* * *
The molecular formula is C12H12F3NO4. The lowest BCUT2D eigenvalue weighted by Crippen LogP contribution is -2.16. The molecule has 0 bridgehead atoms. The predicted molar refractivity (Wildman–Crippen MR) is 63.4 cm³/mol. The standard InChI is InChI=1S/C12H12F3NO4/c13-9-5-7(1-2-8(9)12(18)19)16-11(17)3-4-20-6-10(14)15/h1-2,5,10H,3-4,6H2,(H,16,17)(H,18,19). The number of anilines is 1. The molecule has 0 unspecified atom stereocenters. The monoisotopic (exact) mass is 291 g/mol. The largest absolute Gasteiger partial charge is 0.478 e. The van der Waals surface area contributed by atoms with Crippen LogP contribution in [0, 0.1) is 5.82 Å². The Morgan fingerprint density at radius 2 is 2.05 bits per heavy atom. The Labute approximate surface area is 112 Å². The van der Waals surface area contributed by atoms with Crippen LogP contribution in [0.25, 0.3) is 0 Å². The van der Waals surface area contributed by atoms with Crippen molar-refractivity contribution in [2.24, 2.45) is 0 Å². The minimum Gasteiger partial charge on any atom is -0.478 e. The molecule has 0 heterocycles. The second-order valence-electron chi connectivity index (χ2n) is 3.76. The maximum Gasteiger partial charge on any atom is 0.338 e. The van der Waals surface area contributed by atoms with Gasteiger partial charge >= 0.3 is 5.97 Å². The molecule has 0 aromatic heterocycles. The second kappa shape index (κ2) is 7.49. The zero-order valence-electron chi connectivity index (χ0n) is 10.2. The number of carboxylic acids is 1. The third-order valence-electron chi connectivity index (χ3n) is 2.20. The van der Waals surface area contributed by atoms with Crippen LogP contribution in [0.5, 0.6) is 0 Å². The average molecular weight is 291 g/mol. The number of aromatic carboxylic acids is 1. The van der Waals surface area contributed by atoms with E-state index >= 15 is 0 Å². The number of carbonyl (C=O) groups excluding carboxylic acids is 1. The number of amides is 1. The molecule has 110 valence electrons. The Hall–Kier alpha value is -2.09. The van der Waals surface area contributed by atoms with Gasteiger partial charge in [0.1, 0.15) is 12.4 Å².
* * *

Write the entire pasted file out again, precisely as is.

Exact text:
The molecular formula is C12H12F3NO4. The lowest BCUT2D eigenvalue weighted by Crippen LogP contribution is -2.16. The molecule has 0 bridgehead atoms. The predicted molar refractivity (Wildman–Crippen MR) is 63.4 cm³/mol. The standard InChI is InChI=1S/C12H12F3NO4/c13-9-5-7(1-2-8(9)12(18)19)16-11(17)3-4-20-6-10(14)15/h1-2,5,10H,3-4,6H2,(H,16,17)(H,18,19). The number of anilines is 1. The molecule has 0 unspecified atom stereocenters. The monoisotopic (exact) mass is 291 g/mol. The largest absolute Gasteiger partial charge is 0.478 e. The van der Waals surface area contributed by atoms with Crippen LogP contribution in [0, 0.1) is 5.82 Å². The Morgan fingerprint density at radius 2 is 2.05 bits per heavy atom. The Labute approximate surface area is 112 Å². The van der Waals surface area contributed by atoms with Crippen LogP contribution in [0.25, 0.3) is 0 Å². The van der Waals surface area contributed by atoms with Crippen molar-refractivity contribution in [2.24, 2.45) is 0 Å². The minimum Gasteiger partial charge on any atom is -0.478 e. The molecule has 0 heterocycles. The second-order valence-electron chi connectivity index (χ2n) is 3.76. The maximum Gasteiger partial charge on any atom is 0.338 e. The van der Waals surface area contributed by atoms with Gasteiger partial charge >= 0.3 is 5.97 Å². The molecule has 0 aromatic heterocycles. The second kappa shape index (κ2) is 7.49. The zero-order valence-electron chi connectivity index (χ0n) is 10.2. The number of carboxylic acids is 1. The third-order valence-electron chi connectivity index (χ3n) is 2.20. The van der Waals surface area contributed by atoms with Crippen LogP contribution in [0.5, 0.6) is 0 Å². The average molecular weight is 291 g/mol. The number of aromatic carboxylic acids is 1. The van der Waals surface area contributed by atoms with E-state index >= 15 is 0 Å². The number of carbonyl (C=O) groups excluding carboxylic acids is 1. The number of amides is 1. The molecule has 110 valence electrons. The Hall–Kier alpha value is -2.09. The van der Waals surface area contributed by atoms with Gasteiger partial charge in [0.1, 0.15) is 12.4 Å².